So here’s what I think… This is not the time for prayer–or for the posting of links to studies and statistics in the effort to change or enlighten minds, for that matter. In the wake of yet another absurdly unnecessary tragedy, the best that we can do is re-examine our priorities. Be good. Be kind. We can allow that kindness to replace righteousness, finally. It seems like such a small thing, and it is. And that’s exactly my point.

For me, in all practicality, kindness is the small things. It means giving a student a hug when she’s shared something heartbreaking after class. It means bringing my own bags to the grocery store. It means paying my taxes graciously, and it means valuing the sanctity of human life (humans born, skin touching air) and the human experience above all else. And I just wonder what would happen if everyone decided, finally, to give (or, give over) just a bit for the sake of simple kindness. We don’t all have to be Mother Theresa, and, honestly, that shouldn’t be necessary. But what would happen, really, if, for example, everyone recycles most of the time, if we decide that it’s ok to let go of a few colonial era “freedoms” for sake of the safety of our children, or if we allow ourselves to soften into the practice of democracy rather than stampeding forward to “fight” for it? Give a little, get a lot. We won’t need heroes to swoop in and save us if only we can agree that it’s time for the small kindnesses that will allow us to save ourselves.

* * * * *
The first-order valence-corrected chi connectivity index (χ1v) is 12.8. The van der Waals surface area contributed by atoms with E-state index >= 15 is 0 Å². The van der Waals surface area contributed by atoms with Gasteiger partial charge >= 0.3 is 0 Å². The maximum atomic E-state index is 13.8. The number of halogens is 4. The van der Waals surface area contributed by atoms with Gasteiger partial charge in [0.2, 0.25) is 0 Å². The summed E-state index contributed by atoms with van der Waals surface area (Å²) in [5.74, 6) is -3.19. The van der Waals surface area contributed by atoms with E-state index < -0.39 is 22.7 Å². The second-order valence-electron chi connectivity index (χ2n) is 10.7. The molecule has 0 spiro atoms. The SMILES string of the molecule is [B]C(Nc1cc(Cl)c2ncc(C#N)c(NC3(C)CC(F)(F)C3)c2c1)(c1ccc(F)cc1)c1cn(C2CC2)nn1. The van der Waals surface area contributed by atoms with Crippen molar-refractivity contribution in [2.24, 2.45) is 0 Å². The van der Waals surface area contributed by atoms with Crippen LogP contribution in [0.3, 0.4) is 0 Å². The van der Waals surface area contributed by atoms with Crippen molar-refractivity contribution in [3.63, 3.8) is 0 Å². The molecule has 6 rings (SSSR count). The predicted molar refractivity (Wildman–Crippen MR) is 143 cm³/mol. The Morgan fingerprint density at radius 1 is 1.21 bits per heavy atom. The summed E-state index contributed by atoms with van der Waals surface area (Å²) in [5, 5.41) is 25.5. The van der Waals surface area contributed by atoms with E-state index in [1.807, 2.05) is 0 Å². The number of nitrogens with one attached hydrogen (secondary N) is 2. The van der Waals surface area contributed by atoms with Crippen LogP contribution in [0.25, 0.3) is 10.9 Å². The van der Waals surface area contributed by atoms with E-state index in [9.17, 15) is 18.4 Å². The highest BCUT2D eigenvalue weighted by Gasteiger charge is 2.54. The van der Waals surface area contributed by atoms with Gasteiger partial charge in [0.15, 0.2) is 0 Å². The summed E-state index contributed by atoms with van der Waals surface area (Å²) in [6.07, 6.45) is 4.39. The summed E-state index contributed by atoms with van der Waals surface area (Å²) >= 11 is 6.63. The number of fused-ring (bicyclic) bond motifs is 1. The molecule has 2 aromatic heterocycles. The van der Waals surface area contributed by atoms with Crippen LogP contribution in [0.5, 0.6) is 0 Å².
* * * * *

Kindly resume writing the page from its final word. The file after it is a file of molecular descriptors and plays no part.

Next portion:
I could go on. I could go on and outline exactly how all that I’ve said above should play out in the minds of those who lobby against gun control or those who vehemently protest against making their necessary contribution to the financial viability of our nation. Or, especially, for those who think that the only solution to our nation’s problems is righteous chest pounding, all while taking the supposed fight for our freedoms elsewhere. Instead, I’m going to resist (mostly) pounding my own chest over this since I know there are plenty out there ready to do that for me. Instead, for now, I simply want to ask–no, implore–any one-issue gun enthusiast voters for a deep breath, an unclenching of fists, and a small concession of kindness.